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Safety Issues Aside, Players and Owners Still Have Differences About 2020 Season


For a quick moment on Monday, there appeared to be some progress towards making the 2020 Major League Baseball season a reality.

That is, until the players’ union had its say in the matter.

Initially, MLB owners agreed on a proposal that would be sent to the union for review on Tuesday. The plan saw players returning to spring training sometime in mid-June, with an eye on starting the regular season on July 4. In addition, included in the proposal was a plan to incorporate a designated hitter into the National League rules. The biggest part of the deal, though, was a prospective revenue sharing plan between the owners and the players.

Consequently, there was a backlash that came from the union even before it reviewed the official proposition.

The early feel from the union was that the revenue sharing plan resembled a salary cap a little too much, something the MLBPA has long fought against.

A seven-month players strike back in 1994-95 was spearheaded by a similar type of plan.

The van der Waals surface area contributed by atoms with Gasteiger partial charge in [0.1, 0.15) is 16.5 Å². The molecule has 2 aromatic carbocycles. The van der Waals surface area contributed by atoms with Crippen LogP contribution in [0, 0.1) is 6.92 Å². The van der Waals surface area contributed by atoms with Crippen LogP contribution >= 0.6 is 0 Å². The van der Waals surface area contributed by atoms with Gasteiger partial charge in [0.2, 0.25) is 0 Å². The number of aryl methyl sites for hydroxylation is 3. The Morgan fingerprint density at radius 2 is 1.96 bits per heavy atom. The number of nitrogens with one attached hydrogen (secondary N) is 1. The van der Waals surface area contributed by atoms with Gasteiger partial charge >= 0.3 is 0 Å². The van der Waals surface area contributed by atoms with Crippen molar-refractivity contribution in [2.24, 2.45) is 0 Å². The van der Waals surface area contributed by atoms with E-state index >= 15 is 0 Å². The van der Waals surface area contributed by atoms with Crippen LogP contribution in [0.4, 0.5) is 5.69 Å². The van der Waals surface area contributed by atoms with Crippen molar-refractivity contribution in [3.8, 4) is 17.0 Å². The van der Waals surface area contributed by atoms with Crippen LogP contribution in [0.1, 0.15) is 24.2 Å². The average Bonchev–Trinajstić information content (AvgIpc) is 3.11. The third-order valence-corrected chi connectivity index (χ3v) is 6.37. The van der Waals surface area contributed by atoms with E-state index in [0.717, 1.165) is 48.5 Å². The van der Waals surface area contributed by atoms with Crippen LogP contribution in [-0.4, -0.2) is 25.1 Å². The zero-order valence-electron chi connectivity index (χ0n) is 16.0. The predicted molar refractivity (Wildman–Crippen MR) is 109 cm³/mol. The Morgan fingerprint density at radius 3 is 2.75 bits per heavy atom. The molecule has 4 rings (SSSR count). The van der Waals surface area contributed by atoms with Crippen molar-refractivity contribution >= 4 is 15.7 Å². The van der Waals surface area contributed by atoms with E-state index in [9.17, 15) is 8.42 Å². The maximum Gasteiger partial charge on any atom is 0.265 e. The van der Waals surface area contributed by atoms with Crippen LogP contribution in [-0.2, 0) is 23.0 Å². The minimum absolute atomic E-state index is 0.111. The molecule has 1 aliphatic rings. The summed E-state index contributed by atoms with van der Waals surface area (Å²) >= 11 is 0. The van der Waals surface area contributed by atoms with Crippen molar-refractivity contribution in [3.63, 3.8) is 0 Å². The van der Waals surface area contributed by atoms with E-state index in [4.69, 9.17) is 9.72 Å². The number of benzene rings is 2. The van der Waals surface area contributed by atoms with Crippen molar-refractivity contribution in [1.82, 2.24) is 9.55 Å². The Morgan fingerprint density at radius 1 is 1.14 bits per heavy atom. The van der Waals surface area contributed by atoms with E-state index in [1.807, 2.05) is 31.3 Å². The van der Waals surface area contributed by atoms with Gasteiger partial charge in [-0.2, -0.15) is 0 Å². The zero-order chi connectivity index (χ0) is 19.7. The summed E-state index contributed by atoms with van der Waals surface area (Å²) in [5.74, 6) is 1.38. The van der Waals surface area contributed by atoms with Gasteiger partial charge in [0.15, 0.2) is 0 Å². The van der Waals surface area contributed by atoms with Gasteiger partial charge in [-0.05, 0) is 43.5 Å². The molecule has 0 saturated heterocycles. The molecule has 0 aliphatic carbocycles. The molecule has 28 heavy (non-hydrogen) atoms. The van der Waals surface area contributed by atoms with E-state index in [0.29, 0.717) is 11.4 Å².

MLBPA President Tony Clark accused the league of “trying to take advantage of a global health crisis to get what they’ve failed to achieve in the past.”

Seemingly, much attention over the past few months has been put on the structure of a season rather than the safety of the players. Owners agreed to the idea that games would be played without fans in the stands to begin the season, but no other concrete plans for safety of the players have been revealed.

Last week, we noted how baseball has resumed in other parts of the world, specifically in China and South Korea. The Chinese Professional Baseball League remains a clear success story, with no indication that play has interfered with efforts to protect the health and welfare of participants or the broader public.

In the CPBL, fans are already filing into the league’s stadiums to cheer on their favorite teams.

CPBL management has complied with recommendations by the Center for Disease Control with regards to fan attendance. Those recommendations include all ticket holders needing to provide their real name, fans practicing social distancing at games, fans being required to wear masks at games, and the league having temperature screening devices at the gates of the stadiums.

As mentioned previously, Taiwan and South Korea’s success surrounding the recommencement of their respective leagues has come after nearly “stomping out” the coronavirus completely. Indeed, there’s still a long way to go to seeing such progress in the States.

Nevertheless, while the matters with regards to health and safety in the MLB might be resolved with relative ease, the biggest obstacle right now remains the fact that the players appear unwilling to accept a salary cut based on recalculated 2020 team revenues.


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